Rating

8

Qualities

  • Overview
  • Background

Recommendation

The 2020 Regional Comprehensive Economic Partnership (RCEP) represents close to one-third of the world’s population and its productive output. As it unfolds, China and Japan will likely take on far greater roles on the world stage, while the United States may find its place in the region diminished. Experts Peter A. Petri and Michael G. Plummer look at the potentially formidable trading bloc the RCEP creates and offer the United States ways to rethink its economic and strategic objectives​​​​​​ in the area.

Summary

The Regional Comprehensive Economic Partnership (RCEP) could significantly boost global incomes and world trade by 2030.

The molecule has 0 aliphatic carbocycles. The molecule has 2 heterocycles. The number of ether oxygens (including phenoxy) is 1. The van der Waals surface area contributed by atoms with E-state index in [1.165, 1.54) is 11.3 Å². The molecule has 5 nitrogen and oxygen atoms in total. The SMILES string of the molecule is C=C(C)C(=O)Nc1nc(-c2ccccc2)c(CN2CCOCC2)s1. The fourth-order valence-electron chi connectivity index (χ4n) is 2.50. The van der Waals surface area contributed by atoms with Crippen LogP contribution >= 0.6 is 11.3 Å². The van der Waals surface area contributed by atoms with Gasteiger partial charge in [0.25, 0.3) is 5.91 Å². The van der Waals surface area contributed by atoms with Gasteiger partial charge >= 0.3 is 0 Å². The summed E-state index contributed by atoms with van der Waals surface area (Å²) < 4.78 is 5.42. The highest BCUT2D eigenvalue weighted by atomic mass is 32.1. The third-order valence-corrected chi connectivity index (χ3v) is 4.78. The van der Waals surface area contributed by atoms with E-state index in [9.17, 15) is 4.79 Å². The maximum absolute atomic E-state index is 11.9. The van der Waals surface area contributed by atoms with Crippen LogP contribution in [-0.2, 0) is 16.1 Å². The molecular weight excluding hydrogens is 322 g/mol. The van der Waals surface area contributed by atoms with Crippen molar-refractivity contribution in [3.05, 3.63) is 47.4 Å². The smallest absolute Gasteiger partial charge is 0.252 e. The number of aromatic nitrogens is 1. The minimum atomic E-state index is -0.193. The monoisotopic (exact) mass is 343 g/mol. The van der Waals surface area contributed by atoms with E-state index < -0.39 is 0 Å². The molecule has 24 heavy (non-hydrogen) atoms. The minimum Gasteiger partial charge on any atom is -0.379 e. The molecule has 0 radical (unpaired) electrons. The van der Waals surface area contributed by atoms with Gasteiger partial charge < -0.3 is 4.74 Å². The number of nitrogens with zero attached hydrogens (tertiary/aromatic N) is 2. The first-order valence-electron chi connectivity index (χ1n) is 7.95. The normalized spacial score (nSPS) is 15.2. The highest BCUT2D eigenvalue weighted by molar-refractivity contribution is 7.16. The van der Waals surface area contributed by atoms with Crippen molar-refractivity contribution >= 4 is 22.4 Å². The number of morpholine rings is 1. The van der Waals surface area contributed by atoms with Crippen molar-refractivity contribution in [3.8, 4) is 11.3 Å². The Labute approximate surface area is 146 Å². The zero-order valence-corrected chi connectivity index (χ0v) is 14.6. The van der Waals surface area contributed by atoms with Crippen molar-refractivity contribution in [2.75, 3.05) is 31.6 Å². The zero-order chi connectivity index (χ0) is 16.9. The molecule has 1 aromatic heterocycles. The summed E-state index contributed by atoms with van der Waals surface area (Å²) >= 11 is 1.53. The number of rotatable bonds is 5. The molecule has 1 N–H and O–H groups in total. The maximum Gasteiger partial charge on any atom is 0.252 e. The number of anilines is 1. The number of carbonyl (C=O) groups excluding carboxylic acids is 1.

Ten members of the Association of Southeast Asian Nations (ASEAN) and five other countries in the region adopted the RCEP in November 2020, creating “arguably the largest free trade agreement in history.”

The RCEP could generate an annual increase in global income of $209 billion and add $500 billion in world trade by 2030.

The RCEP also carries important geopolitical implications.

The RCEP, along with the Comprehensive and Progressive Agreement for Trans-Pacific Partnership (...

About the Authors

Peter A. Petri is a nonresident senior fellow at the John L. Thornton China Center. Michael Plummer is the director of SAIS Europe and a professor at Johns Hopkins University.


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